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Mr. Rewrite Sr. shares the greating -- er, grating -- spelling mistake at right, straight from the Amazon e-card page. We suspect that those at Amazon, unlike Mr. Rewrite, have the advantage of someone to proofread their work.

On Saturdays, Mr. Rewrite sometimes likes to review grammar and spelling mistakes that make news. Here's this week's batch ...

Much like Amazon, Israel's passport office could use a proofreader. First it stamped "Ministry of the Intrerior" (in English) on a batch of passports. Then it took out an ad in the Jerusalem Post saying, "
Due to a technical error in some of the Ministry's stampsthe document you received may have been stampedwith an flawed stamp."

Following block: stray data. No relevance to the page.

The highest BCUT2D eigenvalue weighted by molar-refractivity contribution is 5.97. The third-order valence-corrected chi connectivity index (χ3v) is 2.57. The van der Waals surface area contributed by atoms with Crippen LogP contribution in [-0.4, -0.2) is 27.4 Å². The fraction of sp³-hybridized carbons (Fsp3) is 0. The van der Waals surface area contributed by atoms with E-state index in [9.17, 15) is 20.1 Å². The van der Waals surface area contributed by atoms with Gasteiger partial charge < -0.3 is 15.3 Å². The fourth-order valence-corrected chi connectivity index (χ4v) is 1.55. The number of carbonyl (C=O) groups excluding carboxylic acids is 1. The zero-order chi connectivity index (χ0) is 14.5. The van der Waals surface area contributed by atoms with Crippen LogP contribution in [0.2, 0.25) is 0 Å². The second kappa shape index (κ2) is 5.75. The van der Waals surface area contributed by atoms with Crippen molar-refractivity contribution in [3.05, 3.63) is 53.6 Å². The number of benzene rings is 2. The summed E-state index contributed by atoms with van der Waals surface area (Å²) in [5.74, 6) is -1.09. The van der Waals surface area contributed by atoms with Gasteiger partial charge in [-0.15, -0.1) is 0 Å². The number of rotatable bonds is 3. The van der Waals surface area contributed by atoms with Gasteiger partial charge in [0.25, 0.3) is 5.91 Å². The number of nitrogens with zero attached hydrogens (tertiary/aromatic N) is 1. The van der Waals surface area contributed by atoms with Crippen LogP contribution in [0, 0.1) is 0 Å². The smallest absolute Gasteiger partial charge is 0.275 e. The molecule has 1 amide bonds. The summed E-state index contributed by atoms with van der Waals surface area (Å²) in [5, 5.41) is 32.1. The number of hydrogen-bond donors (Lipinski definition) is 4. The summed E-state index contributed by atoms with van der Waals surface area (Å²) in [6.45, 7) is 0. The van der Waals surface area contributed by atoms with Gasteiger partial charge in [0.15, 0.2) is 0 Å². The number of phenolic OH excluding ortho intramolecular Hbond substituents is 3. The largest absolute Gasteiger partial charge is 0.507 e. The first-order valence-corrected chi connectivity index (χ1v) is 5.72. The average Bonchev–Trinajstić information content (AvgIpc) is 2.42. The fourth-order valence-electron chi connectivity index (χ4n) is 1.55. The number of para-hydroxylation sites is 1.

Parents of some District of Columbia elementary school students were horrified to see a take-home test riddled with spelling errors, including spelling "device" as "devise." On a related note, Google News turns up more references to explosive devise and explosive devises than we'd like to see.

A grammar flub sinks an English-language promotion for Indonesia's tourism industry. Billboards, government Web sites and aircraft belonging to the national carrier carry this message: "Visit Indonesia 2008. Celebrating 100 Years of Nation's Awakening." Mr. Rewrite can forgive the sentence fragment, but there needs to be an "a," "this," "our," etc., before "Nation's" to associate the message with Indonesia. The country's Ministry of Culture and Tourism spent the equivalent of $100,000 on the campaign. The consultant responsible for the flub is correcting the signs free of charge.

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